The Energy Waste Reduction (EWR) Committee of the Detroit Green Task has been actively leading efforts to pass an energy and water benchmarking and transparency ordinance in Detroit, which is a policy that requires a commercial building owner to report their building’s energy (and water) consumption annually to the local government. This policy is the foundation for future building performance policies in Detroit because it will provide baseline information about how buildings are performing and help establish effective programs to increase energy efficiency improvements in commercial and multifamily buildings. With this consistent and relevant market information on building energy and water performance, tenants, renters, occupants, and investors can make informed decisions. More efficient buildings mean owners and tenants can save money, businesses can reduce operating costs, greenhouse gas emissions are reduced, and pollution that threatens our air and climate is reduced.

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Net Zero Now

Presenter: Najahyia Chinchilla, Gensler/A3C and Jan Culberston, Collaborative Architecture

Call to Action outlining why the building industry needs to aim for Net Zero Now to reach our shared climate goals. What is happening in the building industry to get us to a sustainable future- from codes to project examples.

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Promoting Equity Through Non-Motorized Transportation

Presenter: Idrees Mutahr, City of Detroit - General Services Department

The Joe Louis Greenway is a 27.5 mile greenway loop around the City of Detroit that will connect neighborhoods and parks, allowing residents to travel throughout the city on a combination of new trails, on street protected bike lanes, and existing trails like the Dequindre Cut and the Riverwalk. As a major piece of non-motorized transportation infrastructure, the greenway will offer Detroiters a comfortable route for traveling through the city in an affordable, healthy, and environmentally sustainable way. It will also offer new last-mile connections and improve access to transit for the 25% of Detroiters who do not have access to a car. This presentation will review some of the ways that quality public space and non-motorized transportation infrastructure can promote equity in the city of Detroit, and how we are incorporating those factors in our work on the Joe Louis Greenway.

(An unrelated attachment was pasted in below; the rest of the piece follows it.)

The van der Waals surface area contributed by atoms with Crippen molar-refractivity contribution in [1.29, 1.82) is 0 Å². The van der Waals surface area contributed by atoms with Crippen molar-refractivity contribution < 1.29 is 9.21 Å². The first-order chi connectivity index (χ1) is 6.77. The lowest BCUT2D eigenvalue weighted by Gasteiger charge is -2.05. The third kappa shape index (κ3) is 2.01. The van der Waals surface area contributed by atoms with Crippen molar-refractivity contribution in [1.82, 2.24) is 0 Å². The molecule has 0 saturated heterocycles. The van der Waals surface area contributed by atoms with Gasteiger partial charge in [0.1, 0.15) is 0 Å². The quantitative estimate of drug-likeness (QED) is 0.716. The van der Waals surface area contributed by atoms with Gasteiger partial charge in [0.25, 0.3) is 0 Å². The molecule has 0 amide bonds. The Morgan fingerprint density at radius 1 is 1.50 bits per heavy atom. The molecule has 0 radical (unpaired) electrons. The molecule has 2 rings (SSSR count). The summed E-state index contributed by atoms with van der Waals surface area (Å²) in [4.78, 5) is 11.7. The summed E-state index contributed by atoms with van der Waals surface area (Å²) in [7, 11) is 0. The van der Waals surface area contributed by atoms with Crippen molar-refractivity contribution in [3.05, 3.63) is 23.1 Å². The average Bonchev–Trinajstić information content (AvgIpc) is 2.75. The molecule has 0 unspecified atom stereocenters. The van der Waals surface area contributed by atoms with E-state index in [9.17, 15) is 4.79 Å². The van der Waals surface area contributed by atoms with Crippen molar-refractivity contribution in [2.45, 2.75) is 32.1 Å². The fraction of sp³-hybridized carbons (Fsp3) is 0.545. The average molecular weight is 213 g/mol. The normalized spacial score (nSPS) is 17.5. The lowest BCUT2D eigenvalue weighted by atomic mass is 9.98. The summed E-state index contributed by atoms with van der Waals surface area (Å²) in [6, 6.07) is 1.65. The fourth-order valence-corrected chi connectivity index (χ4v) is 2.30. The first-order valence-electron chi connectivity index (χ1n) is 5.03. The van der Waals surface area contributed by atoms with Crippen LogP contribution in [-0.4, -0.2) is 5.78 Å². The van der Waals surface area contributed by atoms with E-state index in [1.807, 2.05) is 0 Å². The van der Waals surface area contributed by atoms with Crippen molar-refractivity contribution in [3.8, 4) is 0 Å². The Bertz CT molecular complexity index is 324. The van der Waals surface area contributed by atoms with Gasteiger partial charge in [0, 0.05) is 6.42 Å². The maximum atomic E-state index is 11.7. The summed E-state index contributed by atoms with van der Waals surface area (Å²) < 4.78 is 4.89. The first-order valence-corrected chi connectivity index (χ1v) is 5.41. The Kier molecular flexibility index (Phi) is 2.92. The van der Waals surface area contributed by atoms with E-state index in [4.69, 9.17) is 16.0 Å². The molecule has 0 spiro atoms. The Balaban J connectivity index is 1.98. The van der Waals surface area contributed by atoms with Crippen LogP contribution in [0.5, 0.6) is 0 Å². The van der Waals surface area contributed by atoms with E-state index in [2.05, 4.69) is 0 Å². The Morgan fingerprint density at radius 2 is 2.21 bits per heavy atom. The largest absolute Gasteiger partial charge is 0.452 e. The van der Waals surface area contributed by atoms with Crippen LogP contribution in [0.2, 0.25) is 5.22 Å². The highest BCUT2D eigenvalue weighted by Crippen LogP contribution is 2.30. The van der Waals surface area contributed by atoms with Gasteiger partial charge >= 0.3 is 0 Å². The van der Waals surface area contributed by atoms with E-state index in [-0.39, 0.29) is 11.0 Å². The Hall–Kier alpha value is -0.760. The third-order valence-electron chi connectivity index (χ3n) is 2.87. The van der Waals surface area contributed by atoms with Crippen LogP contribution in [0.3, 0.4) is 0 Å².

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Wayne State University STEM Innovation Learning Center achieves LEED Gold

Presenters: Kyle Rieth, Catalyst Partners, and Chaderique Menard, NORR

The STEM Innovation Learning Center earned LEED Gold — WSU’s third — from the U.S. Green Building Council. In response to an increased demand for STEM courses, Wayne State started to construct the STEM Innovation Learning Center. The project was completed in June 2020 and involved completely transforming WSU’s existing seven-story facility, which was built in 1970 and first served as the Science and Engineering Library.


The STEM Innovation Learning Center was designed to bring university STEM programs under one roof. The facility features flexible classrooms, seminar spaces and offices, as well as a variety of high-tech, instructional laboratories. New maker-hacker spaces also offer students interdisciplinary exposure to develop their skill sets outside a traditional classroom setting. Construction was done using low-emitting paints, lighting, flooring and ceilings, compost collection sustainable site development, water savings, energy efficiency, and indoor environmental quality.